When it comes to diversity and inclusion, we’ve made the argument over and over again that the purpose of encouraging these two key values within an organization is not an altruistic but a strategic imperative. Diverse and inclusive companies consistently outperform companies that are less diverse and inclusive for a variety of reasons. We’ve talked about how diverse perspectives can help tap into diverse markets, for example. However, here’s another benefit of diverse and inclusive workplaces may often go overlooked: Millennials want to work in diverse and inclusive environments!
According to the Pew Research Center, millennials overtook Gen Xers to become the largest cohort in the American workforce in Q1 of 2015, and their proportion will only continue to grow. Forbes predicts they will make up a whopping 75 percent of the workforce by 2030. This group represents the engine of our economy and the cohort that companies must look to when seeking top talent.
According to Weber Shandwick, 47 percent of millennials believe diversity and inclusion are important factors in considering a new job, compared to 33 percent for Gen Xers and 37 percent for baby boomers. Part of this preference may be due to the fact that millennials themselves are more diverse than Gen Xers or boomers and want to work with people that are like them; however, that certainly doesn’t fully account for the preference.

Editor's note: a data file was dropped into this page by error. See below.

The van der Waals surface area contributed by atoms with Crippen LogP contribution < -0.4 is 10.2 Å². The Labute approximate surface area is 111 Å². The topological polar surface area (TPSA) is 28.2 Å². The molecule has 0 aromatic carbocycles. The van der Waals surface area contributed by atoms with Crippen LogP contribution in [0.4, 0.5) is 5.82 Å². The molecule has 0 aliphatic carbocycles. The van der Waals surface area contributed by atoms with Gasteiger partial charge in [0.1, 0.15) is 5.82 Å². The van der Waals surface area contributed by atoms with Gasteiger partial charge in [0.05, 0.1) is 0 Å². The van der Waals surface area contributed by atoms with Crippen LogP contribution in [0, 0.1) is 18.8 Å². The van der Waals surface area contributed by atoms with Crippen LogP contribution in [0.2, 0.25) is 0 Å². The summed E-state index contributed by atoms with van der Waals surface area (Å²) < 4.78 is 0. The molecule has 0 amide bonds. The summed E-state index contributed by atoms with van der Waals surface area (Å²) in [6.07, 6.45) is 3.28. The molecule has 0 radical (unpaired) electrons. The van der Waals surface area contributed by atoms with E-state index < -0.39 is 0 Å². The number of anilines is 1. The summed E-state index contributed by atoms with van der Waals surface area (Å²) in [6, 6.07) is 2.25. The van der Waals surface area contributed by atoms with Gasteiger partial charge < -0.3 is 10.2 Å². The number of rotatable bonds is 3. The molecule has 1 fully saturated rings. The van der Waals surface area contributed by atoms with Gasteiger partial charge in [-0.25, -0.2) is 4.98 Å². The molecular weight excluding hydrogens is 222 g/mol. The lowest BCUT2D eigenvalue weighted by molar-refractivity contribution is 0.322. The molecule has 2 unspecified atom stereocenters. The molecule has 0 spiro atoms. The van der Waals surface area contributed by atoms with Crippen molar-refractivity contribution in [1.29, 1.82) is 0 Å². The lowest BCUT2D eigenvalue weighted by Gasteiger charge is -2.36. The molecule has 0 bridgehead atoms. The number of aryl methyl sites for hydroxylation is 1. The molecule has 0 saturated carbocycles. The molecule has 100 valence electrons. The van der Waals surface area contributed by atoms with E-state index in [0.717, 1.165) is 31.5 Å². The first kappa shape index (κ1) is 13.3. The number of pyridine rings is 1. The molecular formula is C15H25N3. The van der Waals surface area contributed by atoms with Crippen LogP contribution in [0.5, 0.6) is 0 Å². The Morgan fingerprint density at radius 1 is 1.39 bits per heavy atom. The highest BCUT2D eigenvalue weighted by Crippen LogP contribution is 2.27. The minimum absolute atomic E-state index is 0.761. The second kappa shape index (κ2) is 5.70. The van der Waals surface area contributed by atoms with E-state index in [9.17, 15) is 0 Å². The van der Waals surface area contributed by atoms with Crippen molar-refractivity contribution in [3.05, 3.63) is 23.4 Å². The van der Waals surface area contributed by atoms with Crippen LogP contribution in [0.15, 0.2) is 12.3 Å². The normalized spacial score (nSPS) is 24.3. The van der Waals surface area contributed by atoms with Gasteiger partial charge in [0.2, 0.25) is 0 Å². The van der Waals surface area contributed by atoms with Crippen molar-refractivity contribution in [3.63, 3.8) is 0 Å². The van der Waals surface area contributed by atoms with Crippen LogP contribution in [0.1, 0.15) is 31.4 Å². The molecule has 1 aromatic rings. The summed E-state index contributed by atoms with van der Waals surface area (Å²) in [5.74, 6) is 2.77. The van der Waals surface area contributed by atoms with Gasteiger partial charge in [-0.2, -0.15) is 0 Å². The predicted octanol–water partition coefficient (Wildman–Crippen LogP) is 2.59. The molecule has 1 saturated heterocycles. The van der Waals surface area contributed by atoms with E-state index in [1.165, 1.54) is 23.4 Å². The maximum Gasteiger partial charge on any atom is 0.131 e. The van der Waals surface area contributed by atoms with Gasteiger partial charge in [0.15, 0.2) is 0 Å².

Millennials find diverse and inclusive workplaces exciting and enlightening in ways older generations do not. A big reason for this is fundamental. Millennials view diversity differently than older generations. It isn’t all about percentages of minorities and women in the workplace. According to Kaplan Mobray, “They view inclusion in the workplace as a supportive environment that gives a voice to all different perspectives on a given issue, from the leadership to the newest hires. It is their perception that this type of diversity is what fosters true innovation, which is one of the most important job skills to possess.”
As millennials continue to take over the American workplace, savvy companies will do everything they can to attract the best and brightest – and keep them. Those that are already pursuing policies to promote diversity and inclusion will have a leg up on the competition. Where do you stand on this continuum? Remember, inclusive in a business imperative! With the growing cohort of millennials in the workforce – and among consumers – that imperative is growing.